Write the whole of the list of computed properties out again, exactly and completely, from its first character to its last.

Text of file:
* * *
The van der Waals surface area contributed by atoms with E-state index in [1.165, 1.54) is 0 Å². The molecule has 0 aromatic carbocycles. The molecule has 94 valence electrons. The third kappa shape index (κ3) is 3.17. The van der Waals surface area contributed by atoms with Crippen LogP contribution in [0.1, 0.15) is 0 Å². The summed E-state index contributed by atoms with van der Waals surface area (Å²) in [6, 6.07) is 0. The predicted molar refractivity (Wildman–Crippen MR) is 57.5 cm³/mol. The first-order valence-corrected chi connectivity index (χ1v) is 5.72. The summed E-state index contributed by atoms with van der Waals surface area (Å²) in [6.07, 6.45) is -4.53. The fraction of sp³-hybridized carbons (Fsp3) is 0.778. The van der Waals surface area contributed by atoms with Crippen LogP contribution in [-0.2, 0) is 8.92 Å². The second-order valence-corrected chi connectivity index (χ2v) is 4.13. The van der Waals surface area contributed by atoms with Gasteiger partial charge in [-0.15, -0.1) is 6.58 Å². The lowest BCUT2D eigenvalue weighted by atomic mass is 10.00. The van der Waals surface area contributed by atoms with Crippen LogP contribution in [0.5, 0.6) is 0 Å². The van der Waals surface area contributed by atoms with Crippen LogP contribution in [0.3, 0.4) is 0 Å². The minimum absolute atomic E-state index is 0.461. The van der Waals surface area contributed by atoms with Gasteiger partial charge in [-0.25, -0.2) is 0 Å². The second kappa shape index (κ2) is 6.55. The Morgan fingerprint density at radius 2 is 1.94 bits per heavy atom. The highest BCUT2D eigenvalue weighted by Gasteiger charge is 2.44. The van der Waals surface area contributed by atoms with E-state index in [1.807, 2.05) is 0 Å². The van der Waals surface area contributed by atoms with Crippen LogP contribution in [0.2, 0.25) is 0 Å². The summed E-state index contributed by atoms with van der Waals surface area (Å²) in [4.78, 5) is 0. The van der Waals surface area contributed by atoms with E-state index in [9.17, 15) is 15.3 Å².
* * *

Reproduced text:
The van der Waals surface area contributed by atoms with E-state index in [1.165, 1.54) is 0 Å². The molecule has 0 aromatic carbocycles. The molecule has 94 valence electrons. The third kappa shape index (κ3) is 3.17. The van der Waals surface area contributed by atoms with Crippen LogP contribution in [0.1, 0.15) is 0 Å². The summed E-state index contributed by atoms with van der Waals surface area (Å²) in [6, 6.07) is 0. The predicted molar refractivity (Wildman–Crippen MR) is 57.5 cm³/mol. The first-order valence-corrected chi connectivity index (χ1v) is 5.72. The summed E-state index contributed by atoms with van der Waals surface area (Å²) in [6.07, 6.45) is -4.53. The fraction of sp³-hybridized carbons (Fsp3) is 0.778. The van der Waals surface area contributed by atoms with Crippen LogP contribution in [-0.2, 0) is 8.92 Å². The second-order valence-corrected chi connectivity index (χ2v) is 4.13. The van der Waals surface area contributed by atoms with Gasteiger partial charge in [-0.15, -0.1) is 6.58 Å². The lowest BCUT2D eigenvalue weighted by atomic mass is 10.00. The van der Waals surface area contributed by atoms with Crippen LogP contribution in [0.5, 0.6) is 0 Å². The van der Waals surface area contributed by atoms with Crippen LogP contribution in [0.3, 0.4) is 0 Å². The minimum absolute atomic E-state index is 0.461. The van der Waals surface area contributed by atoms with Gasteiger partial charge in [-0.25, -0.2) is 0 Å². The second kappa shape index (κ2) is 6.55. The Morgan fingerprint density at radius 2 is 1.94 bits per heavy atom. The highest BCUT2D eigenvalue weighted by Gasteiger charge is 2.44. The van der Waals surface area contributed by atoms with E-state index in [1.807, 2.05) is 0 Å². The van der Waals surface area contributed by atoms with Crippen LogP contribution in [0.2, 0.25) is 0 Å². The summed E-state index contributed by atoms with van der Waals surface area (Å²) in [4.78, 5) is 0. The van der Waals surface area contributed by atoms with E-state index in [9.17, 15) is 15.3 Å².